February is a short month, but don’t be fooled. There has not been a shortage of action in Congress. Between the State of the Union address and the debt ceiling negotiations, lawmakers have kept busy. If you have been distracted by the Super Bowl or the saga of unidentified objects, fear not. Here is a download of issues in Washington, DC affecting nonprofits:
Uncertainty over how lawmakers will address the federal debt limit, which was reached on January 19, continues to be a primary focus in Washington. Lawmakers likely have until about mid-year to address the issue. President Biden and House Speaker Kevin McCarthy (R-CA) did meet to discuss the debt limit at the beginning of February, and, while there were no breakthroughs, both viewed the meeting as positive. Republicans are demanding accompanying spending cuts, and most Democrats say the issue is non-negotiable and have challenged Republicans to release their spending cut proposal.
Lawmakers have been finalizing committee assignments and processes. Within the appropriations process, House Republicans are still figuring out the details and guidelines for “earmarks,” which allow lawmakers to direct federal funding to support local projects that enhance community priorities. Negotiations are ongoing, and details are tightly held, but the final guidelines could be announced as soon as this month. In the Senate, spending leaders in both parties have already vowed to keep earmarks going this year and have not forecast any major changes to the system.
State of the Union Address
On February 7, President Biden delivered his second State of the Union address. The president struck a mostly optimistic tone, saying that in the last two years the nation had recovered from the depths of the coronavirus pandemic to create 12 million new jobs. The president highlighted several wins within the Inflation Reduction Act (IRA), such as the cap on prescription costs for seniors on Medicare. In his remarks, the president called on Congress to increase the stock repurchase excise tax and to impose a billionaire’s tax. He also promised $2 trillion in deficit reduction in his FY2024 Budget, which will be released on March 9. The president suggested House Republicans should detail their proposed spending cuts, which they are calling for as a condition of allowing a bill addressing the debt limit to advance. The president also called for bipartisan legislation to stop Big Tech from collecting personal data on kids and teenagers online, ban targeted advertising to children, and impose stricter limits on the personal data companies collect.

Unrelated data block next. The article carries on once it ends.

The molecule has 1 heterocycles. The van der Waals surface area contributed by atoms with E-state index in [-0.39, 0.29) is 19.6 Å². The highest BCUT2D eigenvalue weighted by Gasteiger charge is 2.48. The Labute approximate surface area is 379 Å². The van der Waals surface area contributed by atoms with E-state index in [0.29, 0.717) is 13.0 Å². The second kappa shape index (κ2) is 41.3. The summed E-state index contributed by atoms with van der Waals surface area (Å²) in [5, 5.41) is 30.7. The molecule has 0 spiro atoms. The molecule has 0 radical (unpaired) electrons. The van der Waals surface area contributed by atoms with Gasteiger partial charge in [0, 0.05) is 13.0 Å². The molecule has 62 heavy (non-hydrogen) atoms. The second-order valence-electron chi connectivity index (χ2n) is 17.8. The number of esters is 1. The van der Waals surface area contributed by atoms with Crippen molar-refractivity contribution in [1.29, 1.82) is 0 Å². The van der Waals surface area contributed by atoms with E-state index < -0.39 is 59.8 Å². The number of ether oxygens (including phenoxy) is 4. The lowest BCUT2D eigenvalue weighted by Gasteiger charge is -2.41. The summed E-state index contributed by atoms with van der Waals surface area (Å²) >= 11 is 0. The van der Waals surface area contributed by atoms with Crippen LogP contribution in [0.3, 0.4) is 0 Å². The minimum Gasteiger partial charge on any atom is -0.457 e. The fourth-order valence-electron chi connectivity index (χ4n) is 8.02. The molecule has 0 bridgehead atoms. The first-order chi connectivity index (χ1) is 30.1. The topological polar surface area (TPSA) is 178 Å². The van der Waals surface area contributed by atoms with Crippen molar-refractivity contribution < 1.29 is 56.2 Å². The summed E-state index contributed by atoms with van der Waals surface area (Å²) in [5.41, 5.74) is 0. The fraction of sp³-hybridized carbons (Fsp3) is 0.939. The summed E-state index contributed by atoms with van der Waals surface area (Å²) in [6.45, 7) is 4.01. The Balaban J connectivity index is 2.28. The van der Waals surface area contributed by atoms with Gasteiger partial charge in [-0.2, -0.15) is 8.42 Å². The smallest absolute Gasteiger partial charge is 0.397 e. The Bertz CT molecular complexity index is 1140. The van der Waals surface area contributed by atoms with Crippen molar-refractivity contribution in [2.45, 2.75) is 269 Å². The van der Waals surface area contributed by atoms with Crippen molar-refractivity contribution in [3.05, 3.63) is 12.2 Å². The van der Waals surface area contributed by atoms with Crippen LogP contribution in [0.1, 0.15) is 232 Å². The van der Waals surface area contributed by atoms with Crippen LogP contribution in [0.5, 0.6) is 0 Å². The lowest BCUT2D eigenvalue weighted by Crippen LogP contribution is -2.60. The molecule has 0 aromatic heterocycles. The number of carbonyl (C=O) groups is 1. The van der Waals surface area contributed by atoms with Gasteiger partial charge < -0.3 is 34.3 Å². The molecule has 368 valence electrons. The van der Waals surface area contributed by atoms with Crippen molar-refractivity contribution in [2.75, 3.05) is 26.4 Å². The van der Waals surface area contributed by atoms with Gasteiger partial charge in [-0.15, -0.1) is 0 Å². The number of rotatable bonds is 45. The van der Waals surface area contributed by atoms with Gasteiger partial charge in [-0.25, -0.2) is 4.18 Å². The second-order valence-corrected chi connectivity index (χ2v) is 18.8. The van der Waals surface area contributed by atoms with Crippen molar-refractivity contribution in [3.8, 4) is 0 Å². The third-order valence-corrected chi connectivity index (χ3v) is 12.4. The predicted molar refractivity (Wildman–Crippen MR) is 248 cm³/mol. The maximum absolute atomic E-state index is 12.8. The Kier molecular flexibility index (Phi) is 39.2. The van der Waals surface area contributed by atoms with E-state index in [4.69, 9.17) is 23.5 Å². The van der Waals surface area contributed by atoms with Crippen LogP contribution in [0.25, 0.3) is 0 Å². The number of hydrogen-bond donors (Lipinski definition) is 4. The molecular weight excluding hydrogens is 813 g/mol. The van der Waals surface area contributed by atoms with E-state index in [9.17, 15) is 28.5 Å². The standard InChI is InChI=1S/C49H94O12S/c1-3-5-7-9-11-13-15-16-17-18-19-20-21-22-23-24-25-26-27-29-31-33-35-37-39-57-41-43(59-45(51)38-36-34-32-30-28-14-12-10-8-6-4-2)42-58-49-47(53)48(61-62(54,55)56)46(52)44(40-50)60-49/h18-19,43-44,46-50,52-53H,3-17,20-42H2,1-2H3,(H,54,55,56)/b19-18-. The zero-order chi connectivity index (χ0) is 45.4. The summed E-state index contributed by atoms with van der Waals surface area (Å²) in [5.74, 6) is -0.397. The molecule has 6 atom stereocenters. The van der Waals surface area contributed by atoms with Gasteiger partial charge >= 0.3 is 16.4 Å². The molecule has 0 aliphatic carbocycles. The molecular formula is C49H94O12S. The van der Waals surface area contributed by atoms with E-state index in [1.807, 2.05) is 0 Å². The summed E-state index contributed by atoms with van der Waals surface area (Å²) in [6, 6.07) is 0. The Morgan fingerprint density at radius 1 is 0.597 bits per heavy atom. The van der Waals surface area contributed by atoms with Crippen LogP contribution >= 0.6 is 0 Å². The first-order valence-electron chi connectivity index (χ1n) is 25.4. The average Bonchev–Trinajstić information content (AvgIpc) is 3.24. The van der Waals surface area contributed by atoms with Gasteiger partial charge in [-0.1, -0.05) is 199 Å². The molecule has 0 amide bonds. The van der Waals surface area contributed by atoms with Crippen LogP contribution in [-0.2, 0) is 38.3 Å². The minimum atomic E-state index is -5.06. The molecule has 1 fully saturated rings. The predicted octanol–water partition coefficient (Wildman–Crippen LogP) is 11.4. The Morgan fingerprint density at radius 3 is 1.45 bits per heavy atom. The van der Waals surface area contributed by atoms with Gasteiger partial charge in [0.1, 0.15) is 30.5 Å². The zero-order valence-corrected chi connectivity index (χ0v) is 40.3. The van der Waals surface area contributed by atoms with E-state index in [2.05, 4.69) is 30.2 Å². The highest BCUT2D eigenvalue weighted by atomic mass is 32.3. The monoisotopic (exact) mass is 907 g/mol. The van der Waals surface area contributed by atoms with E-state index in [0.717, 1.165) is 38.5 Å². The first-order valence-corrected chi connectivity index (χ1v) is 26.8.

Foundations on the Hill Returns
The United Philanthropy Forum, in partnership with Independent Sector and the Council on Foundations, is hosting Foundations on the Hill (FOTH) from Monday, February 27 through Wednesday, March 1. This annual national event gathers sector leaders and advocates in Washington, DC to connect, build relations, and influence policymakers about vital legislation for philanthropy and the nonprofit sector.
As partners in this event, Independent Sector will have a strong presence, with Independent Sector President and CEO, Dr. Akilah Watkins; Ben Kershaw, Director of Public Policy and Government Relations, and Allison Grayson, Director, Policy Development and Analysis, all participating as panelists in the FOTH programming. The goal? To educate and inform Congress about the importance of philanthropy, and advocates on policy priorities for the nonprofit sector. You can find the full FOTH agenda, speaker roster, and resources here. And you can follow along on social media at #FOTH2023.
Research on the State of Volunteer Engagement Released
On February 7, the Initiative for Strategic Volunteer Engagement and the Do Good Institute released a report titled “The State of Volunteer Engagement: Insights from Nonprofit Leaders and Funders.” The research provides new insights from more than 1,000 nonprofit CEOs and 100+ funders about the state of U.S. volunteer engagement. Nonprofit organizations continue to face an increase in demand for services, limited resources, and reduced staffing capacity in the wake of a global pandemic, New research, however, finds that volunteer engagement has become more – not less – important to advance their work, with volunteers now harder to engage. It highlights the opportunity for funders to build nonprofit capacity in the post pandemic world.
Ana Montañez is the manager of government relations at Independent Sector.